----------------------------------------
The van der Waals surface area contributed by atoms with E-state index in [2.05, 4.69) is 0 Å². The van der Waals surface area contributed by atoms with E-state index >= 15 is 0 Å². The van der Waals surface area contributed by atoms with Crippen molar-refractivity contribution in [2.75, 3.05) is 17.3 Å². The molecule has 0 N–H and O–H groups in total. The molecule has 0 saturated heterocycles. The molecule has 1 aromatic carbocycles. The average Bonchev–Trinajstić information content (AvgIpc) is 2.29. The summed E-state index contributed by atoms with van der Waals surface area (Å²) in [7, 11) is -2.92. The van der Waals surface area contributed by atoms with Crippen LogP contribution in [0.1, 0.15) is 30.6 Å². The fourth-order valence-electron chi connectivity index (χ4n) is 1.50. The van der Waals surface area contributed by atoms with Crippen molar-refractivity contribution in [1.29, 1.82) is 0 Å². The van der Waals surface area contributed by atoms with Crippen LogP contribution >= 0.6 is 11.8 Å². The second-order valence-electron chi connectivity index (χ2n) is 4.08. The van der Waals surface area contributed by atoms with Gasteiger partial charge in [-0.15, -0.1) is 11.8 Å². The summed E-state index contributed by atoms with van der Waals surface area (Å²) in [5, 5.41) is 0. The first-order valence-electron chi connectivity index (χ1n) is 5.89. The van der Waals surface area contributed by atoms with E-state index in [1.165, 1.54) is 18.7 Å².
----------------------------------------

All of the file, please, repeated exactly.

The van der Waals surface area contributed by atoms with E-state index in [2.05, 4.69) is 0 Å². The van der Waals surface area contributed by atoms with E-state index >= 15 is 0 Å². The van der Waals surface area contributed by atoms with Crippen molar-refractivity contribution in [2.75, 3.05) is 17.3 Å². The molecule has 0 N–H and O–H groups in total. The molecule has 0 saturated heterocycles. The molecule has 1 aromatic carbocycles. The average Bonchev–Trinajstić information content (AvgIpc) is 2.29. The summed E-state index contributed by atoms with van der Waals surface area (Å²) in [7, 11) is -2.92. The van der Waals surface area contributed by atoms with Crippen LogP contribution in [0.1, 0.15) is 30.6 Å². The fourth-order valence-electron chi connectivity index (χ4n) is 1.50. The van der Waals surface area contributed by atoms with Crippen molar-refractivity contribution in [1.29, 1.82) is 0 Å². The van der Waals surface area contributed by atoms with Crippen LogP contribution >= 0.6 is 11.8 Å². The second-order valence-electron chi connectivity index (χ2n) is 4.08. The van der Waals surface area contributed by atoms with Gasteiger partial charge in [-0.15, -0.1) is 11.8 Å². The summed E-state index contributed by atoms with van der Waals surface area (Å²) in [5, 5.41) is 0. The first-order valence-electron chi connectivity index (χ1n) is 5.89. The van der Waals surface area contributed by atoms with E-state index in [1.165, 1.54) is 18.7 Å².